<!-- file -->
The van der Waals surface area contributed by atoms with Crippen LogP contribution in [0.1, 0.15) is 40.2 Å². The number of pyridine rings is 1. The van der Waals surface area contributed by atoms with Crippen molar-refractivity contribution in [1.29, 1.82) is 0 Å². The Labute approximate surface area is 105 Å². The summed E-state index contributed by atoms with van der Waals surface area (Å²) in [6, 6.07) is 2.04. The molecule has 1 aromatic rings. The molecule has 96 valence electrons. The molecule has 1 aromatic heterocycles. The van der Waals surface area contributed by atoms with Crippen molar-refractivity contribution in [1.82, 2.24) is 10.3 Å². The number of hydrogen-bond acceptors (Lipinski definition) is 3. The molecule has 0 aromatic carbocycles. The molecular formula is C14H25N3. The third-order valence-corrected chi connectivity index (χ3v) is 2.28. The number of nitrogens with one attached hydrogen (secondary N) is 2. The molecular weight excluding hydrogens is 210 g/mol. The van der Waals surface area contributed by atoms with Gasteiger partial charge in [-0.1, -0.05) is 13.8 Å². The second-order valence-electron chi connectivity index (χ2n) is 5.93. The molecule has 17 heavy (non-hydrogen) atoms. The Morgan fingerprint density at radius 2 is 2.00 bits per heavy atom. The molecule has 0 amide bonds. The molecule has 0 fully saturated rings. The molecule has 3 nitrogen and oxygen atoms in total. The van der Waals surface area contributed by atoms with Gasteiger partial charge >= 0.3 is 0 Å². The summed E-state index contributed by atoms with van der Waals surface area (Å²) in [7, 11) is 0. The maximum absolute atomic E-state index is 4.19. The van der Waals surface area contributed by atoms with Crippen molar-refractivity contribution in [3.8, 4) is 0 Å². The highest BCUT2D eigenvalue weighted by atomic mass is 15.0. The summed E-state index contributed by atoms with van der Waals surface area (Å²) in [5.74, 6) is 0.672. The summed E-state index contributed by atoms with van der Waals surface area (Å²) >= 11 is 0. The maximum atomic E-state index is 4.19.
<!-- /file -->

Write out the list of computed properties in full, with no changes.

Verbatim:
The van der Waals surface area contributed by atoms with Crippen LogP contribution in [0.1, 0.15) is 40.2 Å². The number of pyridine rings is 1. The van der Waals surface area contributed by atoms with Crippen molar-refractivity contribution in [1.29, 1.82) is 0 Å². The Labute approximate surface area is 105 Å². The summed E-state index contributed by atoms with van der Waals surface area (Å²) in [6, 6.07) is 2.04. The molecule has 1 aromatic rings. The molecule has 96 valence electrons. The molecule has 1 aromatic heterocycles. The van der Waals surface area contributed by atoms with Crippen molar-refractivity contribution in [1.82, 2.24) is 10.3 Å². The number of hydrogen-bond acceptors (Lipinski definition) is 3. The molecule has 0 aromatic carbocycles. The molecular formula is C14H25N3. The third-order valence-corrected chi connectivity index (χ3v) is 2.28. The number of nitrogens with one attached hydrogen (secondary N) is 2. The molecular weight excluding hydrogens is 210 g/mol. The van der Waals surface area contributed by atoms with Gasteiger partial charge in [-0.1, -0.05) is 13.8 Å². The second-order valence-electron chi connectivity index (χ2n) is 5.93. The molecule has 17 heavy (non-hydrogen) atoms. The Morgan fingerprint density at radius 2 is 2.00 bits per heavy atom. The molecule has 0 amide bonds. The molecule has 0 fully saturated rings. The molecule has 3 nitrogen and oxygen atoms in total. The van der Waals surface area contributed by atoms with Gasteiger partial charge >= 0.3 is 0 Å². The summed E-state index contributed by atoms with van der Waals surface area (Å²) in [7, 11) is 0. The maximum absolute atomic E-state index is 4.19. The van der Waals surface area contributed by atoms with Crippen molar-refractivity contribution in [3.8, 4) is 0 Å². The highest BCUT2D eigenvalue weighted by atomic mass is 15.0. The summed E-state index contributed by atoms with van der Waals surface area (Å²) in [5.74, 6) is 0.672. The summed E-state index contributed by atoms with van der Waals surface area (Å²) >= 11 is 0. The maximum atomic E-state index is 4.19.